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New government funding announced for science teaching

08/12/2016 Kelly

New funding has been announced by the Department for Education to support the teaching of science in schools.

An additional £12.1 million will be spent between now and 2019 to fund continued professional development for science teachers, support schools to share best practice, and offer tailored in-school support to enhance the teaching of scientific disciplines.

The programme will be delivered through a network of national science learning partnerships and will also aim to support schools in their efforts to encourage more teenagers to take GCSE triple science - physics, chemistry and biology.

This announcement coincides with the publication of the latest OECD Programme for International Student Assessment (PISA) report for 2015, which demonstrated the current strong performance of England's schools in science teaching, exceeding the OECD average in these subjects.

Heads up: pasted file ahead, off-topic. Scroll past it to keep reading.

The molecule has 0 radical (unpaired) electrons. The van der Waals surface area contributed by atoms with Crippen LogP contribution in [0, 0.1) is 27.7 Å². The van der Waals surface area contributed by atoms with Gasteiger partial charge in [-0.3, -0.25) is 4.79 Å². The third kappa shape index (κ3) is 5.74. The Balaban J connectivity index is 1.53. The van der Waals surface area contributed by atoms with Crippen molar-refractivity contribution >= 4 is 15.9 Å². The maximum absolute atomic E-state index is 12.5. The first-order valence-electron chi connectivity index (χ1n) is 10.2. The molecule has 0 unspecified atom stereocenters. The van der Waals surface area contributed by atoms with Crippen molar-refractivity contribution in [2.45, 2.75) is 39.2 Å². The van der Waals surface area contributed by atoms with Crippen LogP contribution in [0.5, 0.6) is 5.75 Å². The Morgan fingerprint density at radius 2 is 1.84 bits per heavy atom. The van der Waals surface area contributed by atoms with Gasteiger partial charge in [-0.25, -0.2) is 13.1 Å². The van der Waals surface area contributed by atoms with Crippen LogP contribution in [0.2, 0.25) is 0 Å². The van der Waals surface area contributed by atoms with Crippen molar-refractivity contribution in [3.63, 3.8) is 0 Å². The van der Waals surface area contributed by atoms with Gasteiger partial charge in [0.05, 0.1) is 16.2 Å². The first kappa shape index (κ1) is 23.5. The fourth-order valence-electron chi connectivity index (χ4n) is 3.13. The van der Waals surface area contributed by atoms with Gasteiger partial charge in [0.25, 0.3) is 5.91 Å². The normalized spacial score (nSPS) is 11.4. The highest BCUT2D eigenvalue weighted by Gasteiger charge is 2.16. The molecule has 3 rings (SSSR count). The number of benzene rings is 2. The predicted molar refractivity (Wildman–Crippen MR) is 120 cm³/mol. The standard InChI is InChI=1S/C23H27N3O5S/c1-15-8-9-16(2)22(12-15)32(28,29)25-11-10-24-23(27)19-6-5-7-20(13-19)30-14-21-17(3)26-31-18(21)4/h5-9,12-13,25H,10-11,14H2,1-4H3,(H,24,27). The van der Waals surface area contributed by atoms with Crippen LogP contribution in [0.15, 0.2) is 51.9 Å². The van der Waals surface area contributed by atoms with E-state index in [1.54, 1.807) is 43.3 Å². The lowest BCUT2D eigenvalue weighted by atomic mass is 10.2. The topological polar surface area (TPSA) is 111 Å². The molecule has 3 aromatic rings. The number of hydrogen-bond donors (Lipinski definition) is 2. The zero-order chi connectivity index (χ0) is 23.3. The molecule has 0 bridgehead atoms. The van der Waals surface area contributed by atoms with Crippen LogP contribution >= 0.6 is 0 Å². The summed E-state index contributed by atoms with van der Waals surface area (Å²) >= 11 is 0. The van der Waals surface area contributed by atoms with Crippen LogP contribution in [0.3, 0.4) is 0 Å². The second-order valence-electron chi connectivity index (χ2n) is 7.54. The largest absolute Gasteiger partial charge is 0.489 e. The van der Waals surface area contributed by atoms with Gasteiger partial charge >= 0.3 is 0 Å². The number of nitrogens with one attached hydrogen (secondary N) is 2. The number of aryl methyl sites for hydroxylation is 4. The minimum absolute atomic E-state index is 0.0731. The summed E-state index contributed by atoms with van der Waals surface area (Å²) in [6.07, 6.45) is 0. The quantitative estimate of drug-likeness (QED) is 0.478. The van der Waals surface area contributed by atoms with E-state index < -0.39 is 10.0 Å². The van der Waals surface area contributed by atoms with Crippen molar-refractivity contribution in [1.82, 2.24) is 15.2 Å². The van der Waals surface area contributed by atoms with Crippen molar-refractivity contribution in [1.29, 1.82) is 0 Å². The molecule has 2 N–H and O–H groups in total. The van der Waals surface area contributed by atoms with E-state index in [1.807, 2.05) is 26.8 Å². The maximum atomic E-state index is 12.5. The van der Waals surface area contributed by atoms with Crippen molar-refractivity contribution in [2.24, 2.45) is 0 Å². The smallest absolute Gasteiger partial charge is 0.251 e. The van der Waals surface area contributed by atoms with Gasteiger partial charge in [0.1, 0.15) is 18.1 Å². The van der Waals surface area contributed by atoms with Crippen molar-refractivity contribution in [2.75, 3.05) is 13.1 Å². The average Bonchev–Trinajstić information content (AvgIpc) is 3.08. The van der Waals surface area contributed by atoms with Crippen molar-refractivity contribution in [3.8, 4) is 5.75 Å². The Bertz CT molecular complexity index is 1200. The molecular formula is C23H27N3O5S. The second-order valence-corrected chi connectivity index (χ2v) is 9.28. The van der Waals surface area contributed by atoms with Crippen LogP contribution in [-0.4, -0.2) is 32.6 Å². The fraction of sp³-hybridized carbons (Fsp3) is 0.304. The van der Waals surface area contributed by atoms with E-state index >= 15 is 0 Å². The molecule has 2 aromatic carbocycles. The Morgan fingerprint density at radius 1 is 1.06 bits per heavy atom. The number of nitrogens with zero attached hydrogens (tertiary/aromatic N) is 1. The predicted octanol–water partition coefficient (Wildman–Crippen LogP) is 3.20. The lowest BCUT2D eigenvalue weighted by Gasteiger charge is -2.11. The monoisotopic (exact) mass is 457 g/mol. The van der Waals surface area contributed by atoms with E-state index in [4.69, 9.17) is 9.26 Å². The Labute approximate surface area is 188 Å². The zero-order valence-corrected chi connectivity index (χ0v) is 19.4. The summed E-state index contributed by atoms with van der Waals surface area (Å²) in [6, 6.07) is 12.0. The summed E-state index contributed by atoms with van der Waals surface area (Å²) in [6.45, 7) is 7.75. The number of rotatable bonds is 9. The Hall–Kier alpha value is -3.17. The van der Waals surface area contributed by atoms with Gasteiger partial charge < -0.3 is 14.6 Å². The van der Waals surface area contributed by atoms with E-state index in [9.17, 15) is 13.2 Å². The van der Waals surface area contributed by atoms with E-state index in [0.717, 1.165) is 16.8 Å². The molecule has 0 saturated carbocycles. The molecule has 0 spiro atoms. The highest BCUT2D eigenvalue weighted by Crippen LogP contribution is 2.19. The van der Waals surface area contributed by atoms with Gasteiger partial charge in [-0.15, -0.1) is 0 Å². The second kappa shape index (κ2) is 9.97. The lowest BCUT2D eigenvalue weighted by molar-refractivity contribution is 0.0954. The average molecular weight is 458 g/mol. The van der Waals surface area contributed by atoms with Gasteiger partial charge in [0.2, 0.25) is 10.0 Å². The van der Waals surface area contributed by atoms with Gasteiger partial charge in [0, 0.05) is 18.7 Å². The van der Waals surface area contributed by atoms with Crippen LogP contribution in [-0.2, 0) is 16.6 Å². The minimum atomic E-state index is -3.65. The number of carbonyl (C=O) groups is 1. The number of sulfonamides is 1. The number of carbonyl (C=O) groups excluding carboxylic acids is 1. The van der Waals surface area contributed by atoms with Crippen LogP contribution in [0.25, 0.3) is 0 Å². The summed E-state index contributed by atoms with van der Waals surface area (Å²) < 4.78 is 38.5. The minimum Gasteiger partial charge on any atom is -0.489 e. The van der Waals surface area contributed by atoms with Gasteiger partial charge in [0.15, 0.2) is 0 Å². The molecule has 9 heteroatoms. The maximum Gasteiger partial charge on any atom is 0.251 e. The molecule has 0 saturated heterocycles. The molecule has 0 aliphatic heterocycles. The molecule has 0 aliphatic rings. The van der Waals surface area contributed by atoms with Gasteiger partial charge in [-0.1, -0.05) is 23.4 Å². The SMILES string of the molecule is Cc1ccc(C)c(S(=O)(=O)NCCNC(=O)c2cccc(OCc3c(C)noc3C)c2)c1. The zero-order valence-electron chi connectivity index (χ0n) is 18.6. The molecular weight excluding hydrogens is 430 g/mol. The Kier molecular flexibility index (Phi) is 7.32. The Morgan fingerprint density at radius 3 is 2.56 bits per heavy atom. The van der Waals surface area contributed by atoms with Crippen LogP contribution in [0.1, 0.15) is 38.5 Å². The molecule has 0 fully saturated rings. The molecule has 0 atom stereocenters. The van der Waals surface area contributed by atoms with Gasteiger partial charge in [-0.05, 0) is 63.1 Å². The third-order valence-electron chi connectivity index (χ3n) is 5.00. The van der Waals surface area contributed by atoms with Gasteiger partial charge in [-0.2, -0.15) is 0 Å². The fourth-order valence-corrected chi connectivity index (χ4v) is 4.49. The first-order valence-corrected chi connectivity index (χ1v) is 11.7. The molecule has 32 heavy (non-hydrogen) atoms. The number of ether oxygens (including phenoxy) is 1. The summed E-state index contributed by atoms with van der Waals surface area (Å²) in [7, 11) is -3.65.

It also showed that pupils in England typically receive greater opportunities in science lessons to explain their ideas, draw conclusions from an experiment and conduct investigations than those in other high-performing countries.

Additionally, 28 per cent of teenagers in England say they hope to be working in a science-related career by the age of 30 - a significant increase compared to 16 per cent in 2006. Meanwhile, 68 per cent believe their science lessons are helping to prepare them for life post-education, and 71 per cent think it will help them to get a job when they leave school - significantly higher than the OECD average.

Schools standards minister Nick Gibb said: "We are determined to give all young people the world-class education they need to fulfil their potential. It is encouraging to see so many young people setting their ambitions high, as we know science is valued by employers and is linked to higher earnings."

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